Community Living BC (CLBC) was established in 2005 as a Crown corporation to provide disability-related services and supports for adults with developmental disabilities.
The total operating budget for CLBC in 2017-18 will be $953.8 million, which includes an increase in provincial funding of $58 million.
About 93% of CLBC’s budget goes directly to services and supports for individuals and families.
- As of Dec. 31, 2016, CLBC supported about 19,757 individuals with developmental disabilities.
- This includes 1,369 individuals through the Personalized Supports Initiative (PSI) for individuals with Fetal Alcohol Spectrum Disorder (FASD) or autism who also have significant limitations in adaptive functioning.
- Services provided:
- Community inclusion
- Staffed residential homes
- Supported living
- Shared living
- Employment supports
- Specialized behavioural and mental health services
- In 2013, CLBC launched a plan to increase employment so that more people CLBC serves who want to work, can.
- The Community Action Employment Plan (CAEP) reflects input from hundreds of people throughout B.C. who are working together to increase employment for the people CLBC serves. The plan incorporates the work already done on employment in B.C. and identifies new ways to move forward more collectively and cohesively.
- Between March 2013 and March 2016, the number of people CLBC serves reporting income grew from 2,200 to 4,000. Moving forward, CLBC has set a new three-year goal to assist an additional 1,000 people to access employment, for a total of 5,000 by 2019.
Youth transitioning to CLBC
- CLBC offers planning supports to all families with transitioning youth who are eligible for CLBC services due to a developmental disability.
- CLBC begins planning with families as early as the young person's 16th birthday and works with the youth, families and care providers to plan for transition to adulthood and access of services and supports for adults.
- This year, more than 900 young people are expected to transition to CLBC’s adult services, many of whom had been receiving government services for children and youth with special needs.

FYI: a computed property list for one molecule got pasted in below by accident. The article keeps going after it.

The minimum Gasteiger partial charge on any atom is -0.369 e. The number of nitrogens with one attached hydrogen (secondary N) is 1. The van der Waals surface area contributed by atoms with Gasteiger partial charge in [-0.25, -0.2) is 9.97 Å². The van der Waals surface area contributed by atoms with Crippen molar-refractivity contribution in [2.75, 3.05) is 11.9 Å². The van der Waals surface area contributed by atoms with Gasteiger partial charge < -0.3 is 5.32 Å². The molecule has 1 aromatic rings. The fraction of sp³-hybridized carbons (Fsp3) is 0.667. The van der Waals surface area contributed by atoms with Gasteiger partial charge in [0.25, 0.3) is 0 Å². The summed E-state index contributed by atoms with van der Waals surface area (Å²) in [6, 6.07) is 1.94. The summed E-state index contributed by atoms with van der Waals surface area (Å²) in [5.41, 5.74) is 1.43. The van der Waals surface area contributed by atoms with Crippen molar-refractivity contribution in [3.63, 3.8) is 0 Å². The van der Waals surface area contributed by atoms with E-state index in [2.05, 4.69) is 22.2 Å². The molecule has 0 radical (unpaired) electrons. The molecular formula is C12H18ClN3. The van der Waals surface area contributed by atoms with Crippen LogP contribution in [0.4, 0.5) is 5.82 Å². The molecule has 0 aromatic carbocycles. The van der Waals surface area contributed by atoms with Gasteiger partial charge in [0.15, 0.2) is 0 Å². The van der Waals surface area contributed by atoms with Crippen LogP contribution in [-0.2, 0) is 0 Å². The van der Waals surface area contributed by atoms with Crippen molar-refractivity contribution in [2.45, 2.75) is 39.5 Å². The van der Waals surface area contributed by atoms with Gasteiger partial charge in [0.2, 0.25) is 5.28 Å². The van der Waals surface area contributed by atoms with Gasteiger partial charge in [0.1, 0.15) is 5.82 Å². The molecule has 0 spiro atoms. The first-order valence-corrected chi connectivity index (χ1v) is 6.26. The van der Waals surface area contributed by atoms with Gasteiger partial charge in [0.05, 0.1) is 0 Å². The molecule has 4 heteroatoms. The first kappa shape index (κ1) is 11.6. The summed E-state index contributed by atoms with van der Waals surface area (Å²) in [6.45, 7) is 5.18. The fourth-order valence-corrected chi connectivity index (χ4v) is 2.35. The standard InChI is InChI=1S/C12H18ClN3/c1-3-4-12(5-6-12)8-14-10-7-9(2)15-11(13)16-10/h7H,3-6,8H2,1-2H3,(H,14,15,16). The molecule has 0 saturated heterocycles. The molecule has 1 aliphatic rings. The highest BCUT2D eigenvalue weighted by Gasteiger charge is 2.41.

- A minimum of $2,800 annually for respite or other services is available for all families with transitioning youth living at home. Many youth with will receive additional services depending on their support requirements and family situations.
- To help make the transition to adulthood easier, CLBC is participating in a multi-ministry innovation – Services to Adults with Developmental Disabilities program, or STADD – in a number of communities, including:
- Surrey, White Rock, Delta and Langley in the South Fraser Region
- Prince George, Mackenzie, McBride, Valemount, Prince Rupert, Stellat’en, Nautley, Fort St. John, Hudson Hope and Haida Gwaii in the North
- Williams Lake, 100 Mile House, Kamloops, Merritt, Princeton, Keremeos, Oliver, Osoyoos, Cranbrook, Kimberely and Creston in the Interior
- Nanaimo and Courteny on Vancouver Island, and
- In 2017, the program will expand further into the Fraser region.
- Since being introduced in 2013, STADD has provided support for approximately 890 individuals and families:
- STADD navigators help youth and their families in planning and accessing services and supports as the individual transitions to adulthood.
- Navigators bring together a team of people to support the youth. The team may include family, trusted friends, teachers, social workers, health professionals and employment counsellors.
- STADD engages with over 350 service partners in assisting successful youth transition planning and services for individuals with developmental disabilities. Partner organizations include the Ministries of Children and Family Development, Health, Education, and Community Living BC as well as Delegated Aboriginal Agencies, School Districts, and Health Authorities.
For more information on CLBC, visit: communitylivingbc.ca